In early November, nearly 200 countries came together at the UN climate change conference (COP22) in Marrakech to reaffirm their commitment to the historic “Paris Agreement.” If the COP21 was about signing this agreement, this year’s conference is about the critical next step of turning commitment into action.

To track overall opinions of thought leaders across the globe, including views toward climate change before and after the landmark deal, the World Bank Group’s Country Opinion Survey program annually surveys nearly 10,000 key influencers working in government, parliament, private sector, civil society, media, and academia in more than 40 development countries. The results help shed light on the overall public opinion environment where efforts to operationalize the Agreement will likely take place.

The following charts provide a snapshot view of global opinion leaders’ (in developing countries) attitudes toward climate change.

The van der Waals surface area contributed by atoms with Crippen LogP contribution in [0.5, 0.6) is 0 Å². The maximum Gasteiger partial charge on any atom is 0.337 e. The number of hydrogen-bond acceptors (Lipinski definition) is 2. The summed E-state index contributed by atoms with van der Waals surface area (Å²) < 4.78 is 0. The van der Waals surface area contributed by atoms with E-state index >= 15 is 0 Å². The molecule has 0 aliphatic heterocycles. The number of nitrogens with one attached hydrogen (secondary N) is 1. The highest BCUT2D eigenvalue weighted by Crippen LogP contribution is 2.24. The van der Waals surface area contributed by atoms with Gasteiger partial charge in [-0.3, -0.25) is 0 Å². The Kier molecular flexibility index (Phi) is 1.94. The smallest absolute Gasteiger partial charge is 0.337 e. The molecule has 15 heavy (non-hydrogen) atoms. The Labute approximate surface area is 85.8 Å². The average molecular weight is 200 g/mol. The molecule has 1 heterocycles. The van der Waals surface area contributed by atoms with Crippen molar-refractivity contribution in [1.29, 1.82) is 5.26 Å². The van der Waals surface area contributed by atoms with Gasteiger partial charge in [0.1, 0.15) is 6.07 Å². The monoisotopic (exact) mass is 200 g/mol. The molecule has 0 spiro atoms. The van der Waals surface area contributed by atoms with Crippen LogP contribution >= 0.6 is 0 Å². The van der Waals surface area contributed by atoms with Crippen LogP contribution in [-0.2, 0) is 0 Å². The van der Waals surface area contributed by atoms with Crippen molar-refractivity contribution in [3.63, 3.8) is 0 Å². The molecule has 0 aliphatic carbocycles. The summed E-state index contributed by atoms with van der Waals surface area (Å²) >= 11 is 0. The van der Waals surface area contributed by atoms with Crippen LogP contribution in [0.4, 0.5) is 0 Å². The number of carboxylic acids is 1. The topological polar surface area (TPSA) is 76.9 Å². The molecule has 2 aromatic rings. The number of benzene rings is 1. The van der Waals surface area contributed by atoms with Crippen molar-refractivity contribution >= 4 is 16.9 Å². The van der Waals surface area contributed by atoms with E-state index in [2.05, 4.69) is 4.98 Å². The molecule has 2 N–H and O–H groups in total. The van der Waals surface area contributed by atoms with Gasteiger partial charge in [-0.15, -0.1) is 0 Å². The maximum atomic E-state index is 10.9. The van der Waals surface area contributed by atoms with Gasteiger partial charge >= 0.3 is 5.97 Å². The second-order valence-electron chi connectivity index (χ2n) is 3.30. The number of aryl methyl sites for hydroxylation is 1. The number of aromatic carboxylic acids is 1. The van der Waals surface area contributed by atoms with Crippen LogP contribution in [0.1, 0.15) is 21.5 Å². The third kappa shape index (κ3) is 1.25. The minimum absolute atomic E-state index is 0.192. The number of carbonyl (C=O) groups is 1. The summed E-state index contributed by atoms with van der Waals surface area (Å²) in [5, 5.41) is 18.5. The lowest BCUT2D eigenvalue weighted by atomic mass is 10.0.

Overall, survey data suggest that concern about climate change among opinion leaders worldwide has increased significantly in the past four years. While the percentage of respondents considering addressing climate change a top development priority is relatively lower than that of education, governance, and food security in many countries, data clearly show an upward trend in the perceived importance of combatting climate change since 2015.



 

Global Data Lab: a resource for subnational development indicators from household surveys

Jeroen Smits's picture

This is a guest blog written by Jeroen Smits of the Global Data Lab, an initiative hosted by the Nijmegen Center for Economics (NiCE) at Radboud University in the Netherlands.